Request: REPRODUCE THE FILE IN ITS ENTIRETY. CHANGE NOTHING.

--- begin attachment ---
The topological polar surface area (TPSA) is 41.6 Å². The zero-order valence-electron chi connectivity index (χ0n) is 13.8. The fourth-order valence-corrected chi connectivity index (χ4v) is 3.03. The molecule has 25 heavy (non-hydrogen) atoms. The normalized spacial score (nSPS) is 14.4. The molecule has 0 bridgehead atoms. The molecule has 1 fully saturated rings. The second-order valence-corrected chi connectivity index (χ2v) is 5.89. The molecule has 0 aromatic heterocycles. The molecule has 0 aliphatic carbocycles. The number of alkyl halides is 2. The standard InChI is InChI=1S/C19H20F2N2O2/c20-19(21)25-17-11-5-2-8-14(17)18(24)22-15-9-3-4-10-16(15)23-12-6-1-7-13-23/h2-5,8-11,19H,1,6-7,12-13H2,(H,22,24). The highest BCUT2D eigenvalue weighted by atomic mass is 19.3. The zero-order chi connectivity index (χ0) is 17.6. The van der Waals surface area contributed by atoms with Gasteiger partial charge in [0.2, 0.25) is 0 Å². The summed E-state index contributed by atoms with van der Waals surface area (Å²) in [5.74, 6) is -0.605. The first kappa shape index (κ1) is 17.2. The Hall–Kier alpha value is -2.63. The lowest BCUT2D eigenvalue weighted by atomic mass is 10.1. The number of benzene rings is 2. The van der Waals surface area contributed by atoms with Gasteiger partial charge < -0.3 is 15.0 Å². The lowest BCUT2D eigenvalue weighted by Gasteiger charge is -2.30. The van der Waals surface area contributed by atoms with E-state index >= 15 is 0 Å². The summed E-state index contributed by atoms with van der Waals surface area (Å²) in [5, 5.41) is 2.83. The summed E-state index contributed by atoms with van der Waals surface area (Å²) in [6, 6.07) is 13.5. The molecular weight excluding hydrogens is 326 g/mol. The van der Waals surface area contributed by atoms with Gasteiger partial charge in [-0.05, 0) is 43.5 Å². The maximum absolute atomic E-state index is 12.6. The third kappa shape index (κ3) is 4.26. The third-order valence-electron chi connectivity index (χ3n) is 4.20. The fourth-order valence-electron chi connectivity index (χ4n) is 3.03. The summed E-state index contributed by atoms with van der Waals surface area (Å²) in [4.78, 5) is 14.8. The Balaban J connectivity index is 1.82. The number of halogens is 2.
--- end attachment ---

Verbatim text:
The topological polar surface area (TPSA) is 41.6 Å². The zero-order valence-electron chi connectivity index (χ0n) is 13.8. The fourth-order valence-corrected chi connectivity index (χ4v) is 3.03. The molecule has 25 heavy (non-hydrogen) atoms. The normalized spacial score (nSPS) is 14.4. The molecule has 0 bridgehead atoms. The molecule has 1 fully saturated rings. The second-order valence-corrected chi connectivity index (χ2v) is 5.89. The molecule has 0 aromatic heterocycles. The molecule has 0 aliphatic carbocycles. The number of alkyl halides is 2. The standard InChI is InChI=1S/C19H20F2N2O2/c20-19(21)25-17-11-5-2-8-14(17)18(24)22-15-9-3-4-10-16(15)23-12-6-1-7-13-23/h2-5,8-11,19H,1,6-7,12-13H2,(H,22,24). The highest BCUT2D eigenvalue weighted by atomic mass is 19.3. The zero-order chi connectivity index (χ0) is 17.6. The van der Waals surface area contributed by atoms with Gasteiger partial charge in [0.2, 0.25) is 0 Å². The summed E-state index contributed by atoms with van der Waals surface area (Å²) in [5.74, 6) is -0.605. The first kappa shape index (κ1) is 17.2. The Hall–Kier alpha value is -2.63. The lowest BCUT2D eigenvalue weighted by atomic mass is 10.1. The number of benzene rings is 2. The van der Waals surface area contributed by atoms with Gasteiger partial charge < -0.3 is 15.0 Å². The lowest BCUT2D eigenvalue weighted by Gasteiger charge is -2.30. The van der Waals surface area contributed by atoms with E-state index >= 15 is 0 Å². The summed E-state index contributed by atoms with van der Waals surface area (Å²) in [5, 5.41) is 2.83. The summed E-state index contributed by atoms with van der Waals surface area (Å²) in [6, 6.07) is 13.5. The molecular weight excluding hydrogens is 326 g/mol. The van der Waals surface area contributed by atoms with Gasteiger partial charge in [-0.05, 0) is 43.5 Å². The maximum absolute atomic E-state index is 12.6. The third kappa shape index (κ3) is 4.26. The third-order valence-electron chi connectivity index (χ3n) is 4.20. The fourth-order valence-electron chi connectivity index (χ4n) is 3.03. The summed E-state index contributed by atoms with van der Waals surface area (Å²) in [4.78, 5) is 14.8. The Balaban J connectivity index is 1.82. The number of halogens is 2.